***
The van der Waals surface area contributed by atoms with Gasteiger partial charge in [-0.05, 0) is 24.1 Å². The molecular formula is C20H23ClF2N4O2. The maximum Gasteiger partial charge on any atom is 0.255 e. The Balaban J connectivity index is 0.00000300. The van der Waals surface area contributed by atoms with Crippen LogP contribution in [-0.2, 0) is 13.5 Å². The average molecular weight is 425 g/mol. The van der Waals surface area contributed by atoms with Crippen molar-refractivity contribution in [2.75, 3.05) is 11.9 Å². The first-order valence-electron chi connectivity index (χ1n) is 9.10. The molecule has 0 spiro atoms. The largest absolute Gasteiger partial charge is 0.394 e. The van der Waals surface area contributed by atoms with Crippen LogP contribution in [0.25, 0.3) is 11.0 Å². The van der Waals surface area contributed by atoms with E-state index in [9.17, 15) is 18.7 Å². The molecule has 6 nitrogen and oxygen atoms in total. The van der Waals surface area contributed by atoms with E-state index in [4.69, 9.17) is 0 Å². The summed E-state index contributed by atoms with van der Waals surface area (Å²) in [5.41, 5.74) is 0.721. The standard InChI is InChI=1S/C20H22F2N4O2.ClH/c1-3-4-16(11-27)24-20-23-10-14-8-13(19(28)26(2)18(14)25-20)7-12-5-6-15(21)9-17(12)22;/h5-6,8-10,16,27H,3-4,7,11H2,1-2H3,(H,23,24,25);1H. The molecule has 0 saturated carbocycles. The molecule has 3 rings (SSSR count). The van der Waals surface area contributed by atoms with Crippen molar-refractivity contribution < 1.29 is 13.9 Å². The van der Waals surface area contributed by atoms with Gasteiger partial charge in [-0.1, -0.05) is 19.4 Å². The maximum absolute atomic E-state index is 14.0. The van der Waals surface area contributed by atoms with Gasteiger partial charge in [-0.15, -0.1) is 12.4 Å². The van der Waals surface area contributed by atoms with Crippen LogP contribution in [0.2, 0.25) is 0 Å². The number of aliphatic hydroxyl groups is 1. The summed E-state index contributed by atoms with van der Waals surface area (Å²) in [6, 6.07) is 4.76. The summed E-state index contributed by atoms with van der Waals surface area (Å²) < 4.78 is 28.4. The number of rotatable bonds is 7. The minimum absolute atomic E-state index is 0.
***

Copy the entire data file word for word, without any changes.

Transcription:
The van der Waals surface area contributed by atoms with Gasteiger partial charge in [-0.05, 0) is 24.1 Å². The molecular formula is C20H23ClF2N4O2. The maximum Gasteiger partial charge on any atom is 0.255 e. The Balaban J connectivity index is 0.00000300. The van der Waals surface area contributed by atoms with Crippen LogP contribution in [-0.2, 0) is 13.5 Å². The average molecular weight is 425 g/mol. The van der Waals surface area contributed by atoms with Crippen molar-refractivity contribution in [2.75, 3.05) is 11.9 Å². The first-order valence-electron chi connectivity index (χ1n) is 9.10. The molecule has 0 spiro atoms. The largest absolute Gasteiger partial charge is 0.394 e. The van der Waals surface area contributed by atoms with Crippen LogP contribution in [0.25, 0.3) is 11.0 Å². The van der Waals surface area contributed by atoms with E-state index in [9.17, 15) is 18.7 Å². The molecule has 6 nitrogen and oxygen atoms in total. The van der Waals surface area contributed by atoms with E-state index in [4.69, 9.17) is 0 Å². The summed E-state index contributed by atoms with van der Waals surface area (Å²) in [5.41, 5.74) is 0.721. The standard InChI is InChI=1S/C20H22F2N4O2.ClH/c1-3-4-16(11-27)24-20-23-10-14-8-13(19(28)26(2)18(14)25-20)7-12-5-6-15(21)9-17(12)22;/h5-6,8-10,16,27H,3-4,7,11H2,1-2H3,(H,23,24,25);1H. The molecule has 0 saturated carbocycles. The molecule has 3 rings (SSSR count). The van der Waals surface area contributed by atoms with Crippen molar-refractivity contribution < 1.29 is 13.9 Å². The van der Waals surface area contributed by atoms with Gasteiger partial charge in [-0.1, -0.05) is 19.4 Å². The maximum absolute atomic E-state index is 14.0. The van der Waals surface area contributed by atoms with Gasteiger partial charge in [-0.15, -0.1) is 12.4 Å². The van der Waals surface area contributed by atoms with Crippen LogP contribution in [0.2, 0.25) is 0 Å². The number of aliphatic hydroxyl groups is 1. The summed E-state index contributed by atoms with van der Waals surface area (Å²) in [6, 6.07) is 4.76. The summed E-state index contributed by atoms with van der Waals surface area (Å²) < 4.78 is 28.4. The number of rotatable bonds is 7. The minimum absolute atomic E-state index is 0.